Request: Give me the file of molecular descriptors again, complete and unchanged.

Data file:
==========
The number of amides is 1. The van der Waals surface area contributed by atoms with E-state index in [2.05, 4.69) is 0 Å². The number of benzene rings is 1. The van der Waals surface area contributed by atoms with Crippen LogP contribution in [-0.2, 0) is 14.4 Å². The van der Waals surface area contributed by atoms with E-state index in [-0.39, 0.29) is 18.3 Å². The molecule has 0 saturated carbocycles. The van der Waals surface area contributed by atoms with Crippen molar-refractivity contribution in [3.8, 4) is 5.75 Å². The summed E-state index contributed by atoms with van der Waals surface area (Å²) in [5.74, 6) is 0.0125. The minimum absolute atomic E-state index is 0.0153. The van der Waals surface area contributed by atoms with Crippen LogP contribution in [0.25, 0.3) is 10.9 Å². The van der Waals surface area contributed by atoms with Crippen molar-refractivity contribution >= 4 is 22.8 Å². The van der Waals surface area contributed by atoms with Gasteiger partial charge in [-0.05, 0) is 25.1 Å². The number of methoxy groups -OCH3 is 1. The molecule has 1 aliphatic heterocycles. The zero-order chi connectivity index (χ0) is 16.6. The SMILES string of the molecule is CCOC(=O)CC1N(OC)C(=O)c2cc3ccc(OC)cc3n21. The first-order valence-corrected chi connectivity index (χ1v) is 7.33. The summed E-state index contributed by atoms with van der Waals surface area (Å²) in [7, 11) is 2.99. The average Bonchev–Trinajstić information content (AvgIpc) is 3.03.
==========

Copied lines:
The number of amides is 1. The van der Waals surface area contributed by atoms with E-state index in [2.05, 4.69) is 0 Å². The number of benzene rings is 1. The van der Waals surface area contributed by atoms with Crippen LogP contribution in [-0.2, 0) is 14.4 Å². The van der Waals surface area contributed by atoms with E-state index in [-0.39, 0.29) is 18.3 Å². The molecule has 0 saturated carbocycles. The van der Waals surface area contributed by atoms with Crippen molar-refractivity contribution in [3.8, 4) is 5.75 Å². The summed E-state index contributed by atoms with van der Waals surface area (Å²) in [5.74, 6) is 0.0125. The minimum absolute atomic E-state index is 0.0153. The van der Waals surface area contributed by atoms with Crippen LogP contribution in [0.25, 0.3) is 10.9 Å². The van der Waals surface area contributed by atoms with Crippen molar-refractivity contribution >= 4 is 22.8 Å². The van der Waals surface area contributed by atoms with Gasteiger partial charge in [-0.05, 0) is 25.1 Å². The number of methoxy groups -OCH3 is 1. The molecule has 1 aliphatic heterocycles. The zero-order chi connectivity index (χ0) is 16.6. The SMILES string of the molecule is CCOC(=O)CC1N(OC)C(=O)c2cc3ccc(OC)cc3n21. The first-order valence-corrected chi connectivity index (χ1v) is 7.33. The summed E-state index contributed by atoms with van der Waals surface area (Å²) in [7, 11) is 2.99. The average Bonchev–Trinajstić information content (AvgIpc) is 3.03.